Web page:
"English... has been using [the word] schmaltz for at least eighty years in a sense undreamed of in Yiddish. The earliest metaphorical use given by the OED is from a 1935 article in Vanity Fair that describes schmaltz as 'a derogatory term used to describe straight jazz.' ... Schmaltz was the rendered essence of square, and soon came to be applied to any artistic production, musical or not, that was overly sentimental, excessively sweet, and never, ever subtle. If the emotion in sentimentality is unearned, that in schmaltz is indigestible."--(Michael Wex, Rhapsody in Schmaltz, pp 87-88)
Schmaltzy in English today has become a synonym for corny, often applied to bad jokes. Excessively shmaltzy comedy routines and self-conscious, too ethnic, Jewish comedians aren't as popular as they used to be 50 or 60 years ago. The word schmaltz makes me think of cheap jokes that bring up Jewish stereotypes -- old stereotypes that don't even particularly apply to the current generation.
Michael Wex's book Rhapsody in Schmaltz is full of this unfortunate type of humor, often very out of date, so I don't know what younger readers would make of it. I find it hard to believe that the book was just published last year (2016)! Here's a sample corny sentence: "Goose fat is generally thought of as the tastier, more full-bodied schmaltz, the Jayne Mansfield of kosher cooking, as compared with the Audrey Hepburn that is chicken schmaltz." (p. 79).
Wex also includes quite a few colorful Yiddish sayings that incorporate specific foods into insults, character judgements, or generic folk wisdom. For example, "to fall into a schmaltz mine" in Yiddish means either "to strike it rich" or or "to stumble into an unexpected stroke of good luck: 'I was looking for Archie comics at the swap meet and found a Gutenberg Bible for fifty cents— bin ikh arayngefaln in shmalts-gribl, I fell into the mother lode of chicken fat.' Ironically, someone who does so is often described as having treyfene mazl, unkosher luck, the Yiddish version of 'the luck of the Irish.'" (p. 87). Or this: "'kugel with lard'— kugl mit khazer-shmalts— is used in Yiddish to describe un-Jewish ideas that have been given a superficial coat of Jewishness. ... if Jewish liberals still spoke Yiddish, they’d be using it on Jewish Republicans who use their religious background to justify their social and political ideas." (p. 137).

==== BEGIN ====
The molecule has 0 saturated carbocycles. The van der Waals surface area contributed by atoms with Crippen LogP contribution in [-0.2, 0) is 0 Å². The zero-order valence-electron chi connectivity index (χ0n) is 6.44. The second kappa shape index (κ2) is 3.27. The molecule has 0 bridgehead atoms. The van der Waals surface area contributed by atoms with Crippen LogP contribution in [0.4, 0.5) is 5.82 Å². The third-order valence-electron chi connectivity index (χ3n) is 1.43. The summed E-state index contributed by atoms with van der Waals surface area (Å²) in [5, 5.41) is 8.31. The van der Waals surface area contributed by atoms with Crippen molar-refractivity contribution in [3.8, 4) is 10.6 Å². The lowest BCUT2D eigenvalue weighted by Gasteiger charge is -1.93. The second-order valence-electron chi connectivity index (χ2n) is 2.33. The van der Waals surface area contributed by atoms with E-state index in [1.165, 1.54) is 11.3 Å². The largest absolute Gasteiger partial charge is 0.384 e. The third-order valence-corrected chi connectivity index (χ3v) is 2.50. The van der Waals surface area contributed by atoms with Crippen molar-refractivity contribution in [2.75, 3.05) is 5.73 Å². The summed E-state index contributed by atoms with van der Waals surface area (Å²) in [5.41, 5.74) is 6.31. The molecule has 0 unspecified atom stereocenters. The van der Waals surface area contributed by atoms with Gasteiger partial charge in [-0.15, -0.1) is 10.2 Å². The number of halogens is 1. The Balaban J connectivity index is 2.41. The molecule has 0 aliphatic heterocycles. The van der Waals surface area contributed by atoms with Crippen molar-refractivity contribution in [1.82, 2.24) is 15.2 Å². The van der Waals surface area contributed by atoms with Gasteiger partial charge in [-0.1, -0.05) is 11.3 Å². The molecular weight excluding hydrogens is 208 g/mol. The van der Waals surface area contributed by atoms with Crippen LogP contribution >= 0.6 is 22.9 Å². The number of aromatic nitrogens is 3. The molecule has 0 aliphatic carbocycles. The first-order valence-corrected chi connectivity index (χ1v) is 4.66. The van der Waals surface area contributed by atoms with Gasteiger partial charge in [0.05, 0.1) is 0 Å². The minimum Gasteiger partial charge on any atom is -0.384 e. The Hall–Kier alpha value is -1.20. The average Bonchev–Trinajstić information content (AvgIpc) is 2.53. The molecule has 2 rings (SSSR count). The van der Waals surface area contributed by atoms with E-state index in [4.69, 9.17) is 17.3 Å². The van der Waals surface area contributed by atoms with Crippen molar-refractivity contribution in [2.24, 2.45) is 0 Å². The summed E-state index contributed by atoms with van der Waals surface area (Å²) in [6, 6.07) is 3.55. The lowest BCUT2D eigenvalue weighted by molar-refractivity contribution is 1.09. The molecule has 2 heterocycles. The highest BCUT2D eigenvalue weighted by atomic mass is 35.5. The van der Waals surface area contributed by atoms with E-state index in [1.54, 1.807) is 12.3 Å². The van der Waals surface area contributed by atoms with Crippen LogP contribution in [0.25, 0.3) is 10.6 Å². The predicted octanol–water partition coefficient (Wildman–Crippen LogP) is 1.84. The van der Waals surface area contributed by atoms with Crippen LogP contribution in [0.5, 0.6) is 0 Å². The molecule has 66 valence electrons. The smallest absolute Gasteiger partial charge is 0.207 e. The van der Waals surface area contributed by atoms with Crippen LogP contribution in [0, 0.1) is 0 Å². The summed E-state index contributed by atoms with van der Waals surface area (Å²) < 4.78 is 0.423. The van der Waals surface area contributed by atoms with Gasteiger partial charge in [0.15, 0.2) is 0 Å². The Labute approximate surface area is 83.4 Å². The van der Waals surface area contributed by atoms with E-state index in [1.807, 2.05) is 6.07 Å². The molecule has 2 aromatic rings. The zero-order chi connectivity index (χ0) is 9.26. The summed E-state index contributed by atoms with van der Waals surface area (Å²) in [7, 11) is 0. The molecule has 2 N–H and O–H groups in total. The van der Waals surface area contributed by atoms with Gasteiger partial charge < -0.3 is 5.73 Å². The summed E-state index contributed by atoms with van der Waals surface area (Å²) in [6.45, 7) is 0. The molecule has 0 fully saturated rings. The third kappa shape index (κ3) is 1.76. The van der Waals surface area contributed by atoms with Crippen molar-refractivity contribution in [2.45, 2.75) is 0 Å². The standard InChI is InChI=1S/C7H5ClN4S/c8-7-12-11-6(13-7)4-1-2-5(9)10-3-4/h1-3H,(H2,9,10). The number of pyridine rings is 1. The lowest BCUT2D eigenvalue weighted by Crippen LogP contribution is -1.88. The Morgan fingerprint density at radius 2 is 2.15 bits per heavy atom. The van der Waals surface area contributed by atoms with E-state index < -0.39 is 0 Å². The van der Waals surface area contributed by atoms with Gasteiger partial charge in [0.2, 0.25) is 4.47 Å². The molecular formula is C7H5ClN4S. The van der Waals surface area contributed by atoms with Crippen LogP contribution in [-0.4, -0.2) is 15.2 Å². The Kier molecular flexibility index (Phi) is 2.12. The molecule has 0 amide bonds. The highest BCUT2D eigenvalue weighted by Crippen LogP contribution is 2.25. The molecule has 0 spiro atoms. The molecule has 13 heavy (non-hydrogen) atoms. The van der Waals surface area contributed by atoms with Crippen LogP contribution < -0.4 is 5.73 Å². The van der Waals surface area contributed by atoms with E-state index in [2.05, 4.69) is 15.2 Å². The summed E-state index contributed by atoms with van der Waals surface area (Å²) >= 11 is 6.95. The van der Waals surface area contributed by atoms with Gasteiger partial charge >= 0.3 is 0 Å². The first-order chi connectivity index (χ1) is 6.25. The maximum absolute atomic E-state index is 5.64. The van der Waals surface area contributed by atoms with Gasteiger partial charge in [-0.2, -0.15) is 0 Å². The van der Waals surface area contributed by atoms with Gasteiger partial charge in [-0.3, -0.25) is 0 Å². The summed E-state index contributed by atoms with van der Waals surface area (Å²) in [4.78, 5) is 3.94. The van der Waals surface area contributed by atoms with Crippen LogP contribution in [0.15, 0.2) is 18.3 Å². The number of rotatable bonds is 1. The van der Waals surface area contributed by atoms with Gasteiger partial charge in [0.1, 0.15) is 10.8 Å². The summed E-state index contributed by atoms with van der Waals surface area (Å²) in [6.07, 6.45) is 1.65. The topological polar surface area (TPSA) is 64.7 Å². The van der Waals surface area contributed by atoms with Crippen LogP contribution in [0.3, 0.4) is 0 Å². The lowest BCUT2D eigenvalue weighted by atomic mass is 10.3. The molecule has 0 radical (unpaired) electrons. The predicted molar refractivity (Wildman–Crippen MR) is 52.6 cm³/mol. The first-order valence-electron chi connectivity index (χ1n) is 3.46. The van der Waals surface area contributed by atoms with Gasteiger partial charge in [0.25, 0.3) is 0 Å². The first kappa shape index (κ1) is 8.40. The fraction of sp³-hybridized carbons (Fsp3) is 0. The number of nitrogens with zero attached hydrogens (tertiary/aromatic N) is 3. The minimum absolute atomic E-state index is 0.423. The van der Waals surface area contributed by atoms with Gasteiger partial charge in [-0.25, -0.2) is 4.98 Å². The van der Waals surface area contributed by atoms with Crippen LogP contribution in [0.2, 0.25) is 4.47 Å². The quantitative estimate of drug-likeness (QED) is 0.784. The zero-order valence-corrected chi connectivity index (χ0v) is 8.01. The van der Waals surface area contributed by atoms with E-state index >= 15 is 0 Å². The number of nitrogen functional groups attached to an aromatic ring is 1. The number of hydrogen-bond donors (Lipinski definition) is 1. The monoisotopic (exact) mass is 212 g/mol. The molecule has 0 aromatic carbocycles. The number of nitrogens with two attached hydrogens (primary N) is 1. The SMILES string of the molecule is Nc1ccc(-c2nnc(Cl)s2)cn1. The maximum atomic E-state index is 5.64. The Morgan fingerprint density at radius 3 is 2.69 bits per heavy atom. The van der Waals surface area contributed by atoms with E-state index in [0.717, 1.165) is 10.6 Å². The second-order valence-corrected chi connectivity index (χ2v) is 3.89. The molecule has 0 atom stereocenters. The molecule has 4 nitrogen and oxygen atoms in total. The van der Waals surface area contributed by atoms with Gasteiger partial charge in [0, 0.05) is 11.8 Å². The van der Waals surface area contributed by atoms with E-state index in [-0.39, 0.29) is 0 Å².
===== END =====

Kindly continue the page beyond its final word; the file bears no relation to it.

Rhapsody in Schmaltz also includes some reasonably decent historic discussions about Jewish food in Eastern Europe -- my reason for reading the book was that I expected some real history. Along with the schmaltzy jokes, the history is there; though the long digressions about the Biblical basis of some food customs are a bit tedious, as are explanations of the blessings that religious Jews said over various types of food, and how that affected their attitudes towards the food. Wex says that Sabbath foods are the mainstay of Jewish cuisine, so he spends a large amount of time describing them and how they came to be eaten on this weekly Jewish special day.
My favorite element of the book is the way it explains how some seemingly Jewish foods of great historic longevity are of very recent adoption. Potatoes -- the food my father most remembered from his childhood in the shtetl -- came into Jewish life around 1800 or 1850 when they became staples in Eastern Europe. "Czar Nicholas I, more mindful of the potato’s superior yield and short growing season than of the recent disaster in Ireland, introduced its mass cultivation to his empire and transformed the East European diet." (p. 116). Other foods, like corned beef, unknown in Europe, were bound up with the history of delicatessens in American cities like New York and Montreal.
Wex also covers foods that have been in Jewish life for centuries. For example, "Noodles— specifically egg noodles— are among the oldest Ashkenazi dishes and have occupied a prominent place in Ashkenazi cookery since at least the eleventh century, when they were mentioned under the name frimsls in the High Holiday prayer book of Simcha ben Shmuel of Vitry, who died in 1105." (p. 127).
Rhaposdy in Schmaltz explains the role in Jewish life of a huge number of foods. A few of the most entertaining or instructional topics:
- Bagels, lox, and cream cheese, now completely incorporated into American food ways, used to be a breakfast treat only for Jews and maybe other patrons of Jewish food establishments. Bagels originated in the Yiddish-speaking areas of Eastern Europe. Christian inhabitants of this area also baked and enjoyed bagels, but didn't come to America and start bakeries and delis. Cream cheese, on the other hand, is "a purely American product, invented in upstate New York in 1872." (p. 229). And lox is somewhere in between, having become associated with bagels late in its history and mainly in New York and other Jewish cities.